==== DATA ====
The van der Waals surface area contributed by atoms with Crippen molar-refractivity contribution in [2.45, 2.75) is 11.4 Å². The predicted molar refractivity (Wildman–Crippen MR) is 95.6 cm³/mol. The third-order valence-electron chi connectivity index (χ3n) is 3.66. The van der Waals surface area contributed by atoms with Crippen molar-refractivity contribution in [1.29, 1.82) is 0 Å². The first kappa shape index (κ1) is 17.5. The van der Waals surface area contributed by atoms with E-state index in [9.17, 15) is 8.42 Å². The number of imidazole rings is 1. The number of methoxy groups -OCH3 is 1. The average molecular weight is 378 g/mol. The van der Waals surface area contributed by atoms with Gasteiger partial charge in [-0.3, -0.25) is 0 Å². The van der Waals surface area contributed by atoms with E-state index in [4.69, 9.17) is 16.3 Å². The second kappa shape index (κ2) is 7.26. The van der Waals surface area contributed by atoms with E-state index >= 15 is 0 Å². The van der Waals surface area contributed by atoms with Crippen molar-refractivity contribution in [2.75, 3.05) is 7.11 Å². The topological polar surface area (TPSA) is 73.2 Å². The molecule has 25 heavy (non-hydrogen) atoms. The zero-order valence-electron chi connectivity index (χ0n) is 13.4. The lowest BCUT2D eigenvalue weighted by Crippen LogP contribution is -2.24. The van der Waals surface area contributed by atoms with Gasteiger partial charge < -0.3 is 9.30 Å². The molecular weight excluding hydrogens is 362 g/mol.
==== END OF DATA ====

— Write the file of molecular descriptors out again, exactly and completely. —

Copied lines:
The van der Waals surface area contributed by atoms with Crippen molar-refractivity contribution in [2.45, 2.75) is 11.4 Å². The predicted molar refractivity (Wildman–Crippen MR) is 95.6 cm³/mol. The third-order valence-electron chi connectivity index (χ3n) is 3.66. The van der Waals surface area contributed by atoms with Crippen molar-refractivity contribution in [1.29, 1.82) is 0 Å². The first kappa shape index (κ1) is 17.5. The van der Waals surface area contributed by atoms with E-state index in [9.17, 15) is 8.42 Å². The number of imidazole rings is 1. The number of methoxy groups -OCH3 is 1. The average molecular weight is 378 g/mol. The van der Waals surface area contributed by atoms with Gasteiger partial charge in [-0.3, -0.25) is 0 Å². The van der Waals surface area contributed by atoms with E-state index in [4.69, 9.17) is 16.3 Å². The second kappa shape index (κ2) is 7.26. The van der Waals surface area contributed by atoms with E-state index >= 15 is 0 Å². The van der Waals surface area contributed by atoms with Crippen molar-refractivity contribution in [2.75, 3.05) is 7.11 Å². The topological polar surface area (TPSA) is 73.2 Å². The molecule has 25 heavy (non-hydrogen) atoms. The zero-order valence-electron chi connectivity index (χ0n) is 13.4. The lowest BCUT2D eigenvalue weighted by Crippen LogP contribution is -2.24. The van der Waals surface area contributed by atoms with Gasteiger partial charge < -0.3 is 9.30 Å². The molecular weight excluding hydrogens is 362 g/mol.